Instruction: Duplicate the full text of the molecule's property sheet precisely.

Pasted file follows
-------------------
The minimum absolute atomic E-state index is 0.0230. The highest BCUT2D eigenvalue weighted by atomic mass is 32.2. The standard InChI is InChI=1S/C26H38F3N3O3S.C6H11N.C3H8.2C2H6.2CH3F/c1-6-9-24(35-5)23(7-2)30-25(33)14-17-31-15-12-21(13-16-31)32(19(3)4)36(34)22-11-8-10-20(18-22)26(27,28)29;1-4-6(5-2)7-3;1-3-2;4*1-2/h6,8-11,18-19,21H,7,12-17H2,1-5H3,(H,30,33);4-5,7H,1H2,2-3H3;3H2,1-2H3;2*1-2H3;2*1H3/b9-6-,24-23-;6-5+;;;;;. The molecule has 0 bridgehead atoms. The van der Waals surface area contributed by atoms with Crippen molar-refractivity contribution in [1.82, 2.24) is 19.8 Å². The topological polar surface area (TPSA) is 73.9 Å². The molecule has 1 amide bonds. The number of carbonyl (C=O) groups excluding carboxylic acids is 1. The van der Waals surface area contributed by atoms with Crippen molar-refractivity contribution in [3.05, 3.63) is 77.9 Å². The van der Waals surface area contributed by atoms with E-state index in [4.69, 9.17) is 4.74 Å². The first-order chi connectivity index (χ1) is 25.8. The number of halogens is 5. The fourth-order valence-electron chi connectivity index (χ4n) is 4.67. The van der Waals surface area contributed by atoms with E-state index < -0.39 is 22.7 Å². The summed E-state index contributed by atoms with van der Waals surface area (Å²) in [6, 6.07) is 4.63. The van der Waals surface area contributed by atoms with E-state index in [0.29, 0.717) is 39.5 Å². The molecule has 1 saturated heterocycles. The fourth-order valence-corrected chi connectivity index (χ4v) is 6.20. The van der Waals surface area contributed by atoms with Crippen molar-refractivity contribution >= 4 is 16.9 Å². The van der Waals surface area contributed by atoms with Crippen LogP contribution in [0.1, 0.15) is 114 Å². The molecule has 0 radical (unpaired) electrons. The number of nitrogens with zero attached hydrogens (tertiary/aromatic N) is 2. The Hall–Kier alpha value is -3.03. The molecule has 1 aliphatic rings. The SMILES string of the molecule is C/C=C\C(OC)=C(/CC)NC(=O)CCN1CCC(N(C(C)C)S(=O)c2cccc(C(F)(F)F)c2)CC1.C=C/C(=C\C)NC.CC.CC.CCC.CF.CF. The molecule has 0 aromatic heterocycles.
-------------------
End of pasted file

The minimum absolute atomic E-state index is 0.0230. The highest BCUT2D eigenvalue weighted by atomic mass is 32.2. The standard InChI is InChI=1S/C26H38F3N3O3S.C6H11N.C3H8.2C2H6.2CH3F/c1-6-9-24(35-5)23(7-2)30-25(33)14-17-31-15-12-21(13-16-31)32(19(3)4)36(34)22-11-8-10-20(18-22)26(27,28)29;1-4-6(5-2)7-3;1-3-2;4*1-2/h6,8-11,18-19,21H,7,12-17H2,1-5H3,(H,30,33);4-5,7H,1H2,2-3H3;3H2,1-2H3;2*1-2H3;2*1H3/b9-6-,24-23-;6-5+;;;;;. The molecule has 0 bridgehead atoms. The van der Waals surface area contributed by atoms with Crippen molar-refractivity contribution in [1.82, 2.24) is 19.8 Å². The topological polar surface area (TPSA) is 73.9 Å². The molecule has 1 amide bonds. The number of carbonyl (C=O) groups excluding carboxylic acids is 1. The van der Waals surface area contributed by atoms with Crippen molar-refractivity contribution in [3.05, 3.63) is 77.9 Å². The van der Waals surface area contributed by atoms with E-state index in [4.69, 9.17) is 4.74 Å². The first-order chi connectivity index (χ1) is 25.8. The number of halogens is 5. The fourth-order valence-electron chi connectivity index (χ4n) is 4.67. The van der Waals surface area contributed by atoms with E-state index < -0.39 is 22.7 Å². The summed E-state index contributed by atoms with van der Waals surface area (Å²) in [6, 6.07) is 4.63. The van der Waals surface area contributed by atoms with E-state index in [0.29, 0.717) is 39.5 Å². The molecule has 1 saturated heterocycles. The fourth-order valence-corrected chi connectivity index (χ4v) is 6.20. The van der Waals surface area contributed by atoms with Crippen molar-refractivity contribution >= 4 is 16.9 Å². The van der Waals surface area contributed by atoms with Crippen LogP contribution in [0.1, 0.15) is 114 Å². The molecule has 0 radical (unpaired) electrons. The number of nitrogens with zero attached hydrogens (tertiary/aromatic N) is 2. The Hall–Kier alpha value is -3.03. The molecule has 1 aliphatic rings. The SMILES string of the molecule is C/C=C\C(OC)=C(/CC)NC(=O)CCN1CCC(N(C(C)C)S(=O)c2cccc(C(F)(F)F)c2)CC1.C=C/C(=C\C)NC.CC.CC.CCC.CF.CF. The molecule has 0 aromatic heterocycles.